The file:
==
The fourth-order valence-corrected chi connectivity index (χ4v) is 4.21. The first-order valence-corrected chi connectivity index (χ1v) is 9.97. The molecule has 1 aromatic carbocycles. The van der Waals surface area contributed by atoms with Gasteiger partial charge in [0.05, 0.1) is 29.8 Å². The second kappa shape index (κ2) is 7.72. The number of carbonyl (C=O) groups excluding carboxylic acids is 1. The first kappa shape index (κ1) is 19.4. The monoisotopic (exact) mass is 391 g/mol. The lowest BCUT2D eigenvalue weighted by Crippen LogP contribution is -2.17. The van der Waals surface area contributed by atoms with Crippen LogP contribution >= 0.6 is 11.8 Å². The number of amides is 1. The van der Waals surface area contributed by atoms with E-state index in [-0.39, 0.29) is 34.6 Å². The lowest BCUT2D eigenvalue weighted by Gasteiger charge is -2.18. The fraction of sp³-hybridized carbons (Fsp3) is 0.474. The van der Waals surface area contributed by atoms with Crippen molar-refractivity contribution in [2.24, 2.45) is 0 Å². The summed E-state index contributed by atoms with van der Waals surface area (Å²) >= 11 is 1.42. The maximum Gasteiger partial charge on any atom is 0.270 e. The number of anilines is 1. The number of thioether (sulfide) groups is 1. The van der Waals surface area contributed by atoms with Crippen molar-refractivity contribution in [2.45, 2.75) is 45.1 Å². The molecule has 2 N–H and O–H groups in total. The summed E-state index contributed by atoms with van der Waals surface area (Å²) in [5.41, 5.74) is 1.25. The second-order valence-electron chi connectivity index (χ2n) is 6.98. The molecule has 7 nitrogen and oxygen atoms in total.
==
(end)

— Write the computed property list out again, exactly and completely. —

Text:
The fourth-order valence-corrected chi connectivity index (χ4v) is 4.21. The first-order valence-corrected chi connectivity index (χ1v) is 9.97. The molecule has 1 aromatic carbocycles. The van der Waals surface area contributed by atoms with Gasteiger partial charge in [0.05, 0.1) is 29.8 Å². The second kappa shape index (κ2) is 7.72. The number of carbonyl (C=O) groups excluding carboxylic acids is 1. The first kappa shape index (κ1) is 19.4. The monoisotopic (exact) mass is 391 g/mol. The lowest BCUT2D eigenvalue weighted by Crippen LogP contribution is -2.17. The van der Waals surface area contributed by atoms with Crippen LogP contribution >= 0.6 is 11.8 Å². The number of amides is 1. The van der Waals surface area contributed by atoms with E-state index in [-0.39, 0.29) is 34.6 Å². The lowest BCUT2D eigenvalue weighted by Gasteiger charge is -2.18. The fraction of sp³-hybridized carbons (Fsp3) is 0.474. The van der Waals surface area contributed by atoms with Crippen molar-refractivity contribution in [2.24, 2.45) is 0 Å². The summed E-state index contributed by atoms with van der Waals surface area (Å²) >= 11 is 1.42. The maximum Gasteiger partial charge on any atom is 0.270 e. The number of anilines is 1. The number of thioether (sulfide) groups is 1. The van der Waals surface area contributed by atoms with Crippen molar-refractivity contribution in [2.45, 2.75) is 45.1 Å². The molecule has 2 N–H and O–H groups in total. The summed E-state index contributed by atoms with van der Waals surface area (Å²) in [5.41, 5.74) is 1.25. The second-order valence-electron chi connectivity index (χ2n) is 6.98. The molecule has 7 nitrogen and oxygen atoms in total.